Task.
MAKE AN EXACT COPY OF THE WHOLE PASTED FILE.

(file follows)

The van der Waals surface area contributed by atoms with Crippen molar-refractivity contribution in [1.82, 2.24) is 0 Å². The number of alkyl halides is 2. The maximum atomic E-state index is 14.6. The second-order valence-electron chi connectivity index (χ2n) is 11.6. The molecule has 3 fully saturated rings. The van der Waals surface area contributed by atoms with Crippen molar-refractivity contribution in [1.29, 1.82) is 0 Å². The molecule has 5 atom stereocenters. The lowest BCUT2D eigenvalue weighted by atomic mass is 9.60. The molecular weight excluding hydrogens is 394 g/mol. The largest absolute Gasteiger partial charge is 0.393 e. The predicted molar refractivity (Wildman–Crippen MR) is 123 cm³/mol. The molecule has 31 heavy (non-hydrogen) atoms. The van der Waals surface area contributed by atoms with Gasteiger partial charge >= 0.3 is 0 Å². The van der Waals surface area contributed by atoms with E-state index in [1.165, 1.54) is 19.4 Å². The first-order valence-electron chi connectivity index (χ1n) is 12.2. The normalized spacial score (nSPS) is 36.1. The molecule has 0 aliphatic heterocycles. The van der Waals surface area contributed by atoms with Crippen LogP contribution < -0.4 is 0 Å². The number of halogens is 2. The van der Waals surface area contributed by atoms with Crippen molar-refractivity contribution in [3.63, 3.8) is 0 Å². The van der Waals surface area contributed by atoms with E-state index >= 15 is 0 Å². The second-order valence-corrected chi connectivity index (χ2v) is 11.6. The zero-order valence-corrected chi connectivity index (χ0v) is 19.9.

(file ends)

The van der Waals surface area contributed by atoms with Crippen molar-refractivity contribution in [1.82, 2.24) is 0 Å². The number of alkyl halides is 2. The maximum atomic E-state index is 14.6. The second-order valence-electron chi connectivity index (χ2n) is 11.6. The molecule has 3 fully saturated rings. The van der Waals surface area contributed by atoms with Crippen molar-refractivity contribution in [1.29, 1.82) is 0 Å². The molecule has 5 atom stereocenters. The lowest BCUT2D eigenvalue weighted by atomic mass is 9.60. The molecular weight excluding hydrogens is 394 g/mol. The largest absolute Gasteiger partial charge is 0.393 e. The predicted molar refractivity (Wildman–Crippen MR) is 123 cm³/mol. The molecule has 31 heavy (non-hydrogen) atoms. The van der Waals surface area contributed by atoms with Gasteiger partial charge >= 0.3 is 0 Å². The van der Waals surface area contributed by atoms with E-state index in [1.165, 1.54) is 19.4 Å². The first-order valence-electron chi connectivity index (χ1n) is 12.2. The normalized spacial score (nSPS) is 36.1. The molecule has 0 aliphatic heterocycles. The van der Waals surface area contributed by atoms with Crippen LogP contribution < -0.4 is 0 Å². The number of halogens is 2. The van der Waals surface area contributed by atoms with Crippen molar-refractivity contribution in [3.63, 3.8) is 0 Å². The van der Waals surface area contributed by atoms with E-state index >= 15 is 0 Å². The second-order valence-corrected chi connectivity index (χ2v) is 11.6. The zero-order valence-corrected chi connectivity index (χ0v) is 19.9.